The DOE Carbon Storage Program encompasses five Technology Areas: (1) Geologic Storage and Simulation and Risk Assessment (GSRA), (2) Monitoring, Verification, Accounting (MVA) and Assessment, (3) CO2 Use and Re-Use, (4) Regional Carbon Sequestration Partnerships (RCSP), and (5) Focus Area for Sequestration Science. The first three Technology Areas comprise the Core Research and Development (R&D) that includes studies ranging from applied laboratory to pilot-scale research focused on developing new technologies and systems for GHG mitigation through carbon storage. This project is part of the Core R&D GSRA Technology Area and works to develop technologies and simulation tools to ensure secure geologic storage of CO2. It is critical that these technologies are available to aid in characterizing geologic formations before CO2-injection takes place in order to predict the CO2 storage resource and develop CO2 injection techniques that achieve optimal use of the pore space in the reservoir and avoid fracturing the confining zone (caprock). The program’s R&D strategy includes adapting and applying existing technologies that can be utilized in the next five years, while concurrently developing innovative and advanced technologies that will be deployed in the decade beyond. This research project is obtaining a better knowledge base of the characteristics of the interface between the confining zones above the storage formation and the storage formation rock itself. Increased understanding in this area will allow for better selection of storage sites that can effectively contain CO2 in the formation.
This work benefits the carbon capture and storage community by advancing the understanding of dynamics specific to the confining zone/formation interface and improving models used by the carbon capture and storage community to predict and characterize potential storage formations. This contributes to the Carbon Storage Programmatic goal of demonstrating 99 percent storage permanence by better understanding the conditions encountered at the interface of the confining layer and storage formation. Additionally, training of future carbon capture and storage professionals is enhanced through opportunities for interaction between personnel at Sandia National Laboratories and students and faculty at Utah State University and NMIMT.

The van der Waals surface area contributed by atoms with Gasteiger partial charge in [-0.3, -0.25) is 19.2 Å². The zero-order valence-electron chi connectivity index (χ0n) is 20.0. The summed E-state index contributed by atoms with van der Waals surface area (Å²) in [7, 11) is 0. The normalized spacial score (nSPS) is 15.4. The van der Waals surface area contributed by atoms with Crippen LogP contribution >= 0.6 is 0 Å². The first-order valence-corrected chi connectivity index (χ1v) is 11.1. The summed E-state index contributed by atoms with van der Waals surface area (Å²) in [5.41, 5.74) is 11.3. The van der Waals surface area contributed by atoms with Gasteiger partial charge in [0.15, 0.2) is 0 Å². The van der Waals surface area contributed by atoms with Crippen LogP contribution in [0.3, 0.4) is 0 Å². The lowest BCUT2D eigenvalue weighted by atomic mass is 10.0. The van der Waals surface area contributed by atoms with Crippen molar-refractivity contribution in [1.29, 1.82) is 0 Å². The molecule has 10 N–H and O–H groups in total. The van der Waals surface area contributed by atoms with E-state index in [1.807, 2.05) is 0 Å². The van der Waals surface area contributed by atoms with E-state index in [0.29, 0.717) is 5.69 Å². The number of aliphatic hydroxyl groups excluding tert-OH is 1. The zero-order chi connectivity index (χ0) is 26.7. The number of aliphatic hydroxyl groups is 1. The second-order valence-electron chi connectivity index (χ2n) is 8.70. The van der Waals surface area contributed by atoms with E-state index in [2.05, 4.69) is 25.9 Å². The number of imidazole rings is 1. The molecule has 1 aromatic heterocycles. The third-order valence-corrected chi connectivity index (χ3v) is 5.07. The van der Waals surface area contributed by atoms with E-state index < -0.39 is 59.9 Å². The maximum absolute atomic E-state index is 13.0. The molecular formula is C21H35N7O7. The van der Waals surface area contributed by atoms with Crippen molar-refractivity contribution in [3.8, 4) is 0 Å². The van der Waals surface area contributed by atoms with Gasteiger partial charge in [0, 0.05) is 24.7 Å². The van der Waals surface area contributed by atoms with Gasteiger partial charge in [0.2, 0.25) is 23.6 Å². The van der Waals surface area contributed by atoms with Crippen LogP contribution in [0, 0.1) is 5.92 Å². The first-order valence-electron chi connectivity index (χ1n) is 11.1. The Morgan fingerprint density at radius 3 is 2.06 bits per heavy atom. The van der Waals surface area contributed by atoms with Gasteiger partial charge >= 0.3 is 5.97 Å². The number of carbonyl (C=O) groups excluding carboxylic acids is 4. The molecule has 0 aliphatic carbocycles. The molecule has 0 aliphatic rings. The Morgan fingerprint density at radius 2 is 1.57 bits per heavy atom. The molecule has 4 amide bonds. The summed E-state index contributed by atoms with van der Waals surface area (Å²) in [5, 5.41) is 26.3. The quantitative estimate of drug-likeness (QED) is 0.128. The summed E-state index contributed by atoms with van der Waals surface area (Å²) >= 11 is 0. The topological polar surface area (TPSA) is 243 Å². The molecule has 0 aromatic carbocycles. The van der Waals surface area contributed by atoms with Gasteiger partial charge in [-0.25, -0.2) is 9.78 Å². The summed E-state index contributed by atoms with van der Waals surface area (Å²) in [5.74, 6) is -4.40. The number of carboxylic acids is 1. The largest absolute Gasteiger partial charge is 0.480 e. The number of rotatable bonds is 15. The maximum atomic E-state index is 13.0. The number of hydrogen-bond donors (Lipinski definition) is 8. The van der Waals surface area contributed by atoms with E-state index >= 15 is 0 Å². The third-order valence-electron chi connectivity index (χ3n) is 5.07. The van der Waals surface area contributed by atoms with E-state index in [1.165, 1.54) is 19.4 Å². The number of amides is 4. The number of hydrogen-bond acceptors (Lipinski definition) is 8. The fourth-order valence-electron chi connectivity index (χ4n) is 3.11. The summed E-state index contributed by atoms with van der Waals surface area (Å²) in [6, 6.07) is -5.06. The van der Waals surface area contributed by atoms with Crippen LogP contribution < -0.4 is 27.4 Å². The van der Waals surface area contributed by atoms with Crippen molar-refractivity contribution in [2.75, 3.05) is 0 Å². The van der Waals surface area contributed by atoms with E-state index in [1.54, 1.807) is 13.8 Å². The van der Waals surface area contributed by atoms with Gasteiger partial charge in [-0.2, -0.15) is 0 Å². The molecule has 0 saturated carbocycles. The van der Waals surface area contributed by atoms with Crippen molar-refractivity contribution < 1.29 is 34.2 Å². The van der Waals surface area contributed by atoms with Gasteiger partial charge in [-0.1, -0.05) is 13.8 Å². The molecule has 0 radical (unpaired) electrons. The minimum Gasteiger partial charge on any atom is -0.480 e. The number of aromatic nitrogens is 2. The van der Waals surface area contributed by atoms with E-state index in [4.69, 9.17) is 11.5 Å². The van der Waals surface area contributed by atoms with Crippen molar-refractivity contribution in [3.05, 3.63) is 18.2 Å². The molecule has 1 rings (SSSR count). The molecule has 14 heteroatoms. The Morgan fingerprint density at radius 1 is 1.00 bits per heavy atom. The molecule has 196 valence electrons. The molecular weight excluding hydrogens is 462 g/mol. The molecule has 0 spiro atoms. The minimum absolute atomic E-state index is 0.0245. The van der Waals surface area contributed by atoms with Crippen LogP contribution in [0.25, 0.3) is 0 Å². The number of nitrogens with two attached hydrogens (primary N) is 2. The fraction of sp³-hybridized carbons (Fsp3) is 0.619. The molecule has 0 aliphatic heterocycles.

This study is assessing depositional, structural, and diagenetic characteristics of confining zone/formation interfaces of proposed CO2 injection formations, and how insight gained from observation linked to coupled modeling can guide inferences into best modeling practices. NMIMT is examining outcrop analogs and core samples of proposed CO2 clastic formations and overlying mudstone confining zone and performing laboratory testing to properly characterize the thermal, hydrological, chemical, and mechanical properties of sandstone-mudrock interfaces. Some of the specific topics addressed in this study include:
How physical properties of sand/mudstone interfaces influence CO2 storage and transport.
How geochemical perturbations.
Induced by CO2 emplacement influence leakage of CO2 across the interface.
How the physical/chemical properties at the interface affect brine migration into confining zones (which could mitigate pressure issues that result from injecting CO2 into the brine saturated formation).
How fractures at the interface respond to increased pressures resulting from CO2 injection into the formation rock.
NMIMT is investigating interfaces in three different formation/seal pairs. The first stage of the project involved a brief field campaign to perform basic description of the interfaces and conduct detailed sampling. The second stage involves laboratory analysis of the samples to identify their key petrographic, geochemical, mechanical, and petrophysical properties. Finally, the descriptive information acquired in the first two steps is being used as input data for a detailed coupled thermal, hydrologic, mechanical, and chemical modeling investigation of the implication for transmission of fluids across the interface. The modeling effort includes generating a range of numerical experiments that tests how stresses and fractures are transmitted across the sedimentary interface. NMIMT is examining a range of conditions for fracture propagation across a range of boundaries, including narrow bonded, narrow contact with free slip, and an interface with a finite width.
The success of this project depends heavily on successfully classifying field work observations into usable objective functions in terms of how observed sandstone-mudrock interfaces are expected to behave during CO2 injection and storage, and the ability to integrate this understanding in terms of coupled thermal, hydrological, mechanical, and chemical (THMC) models.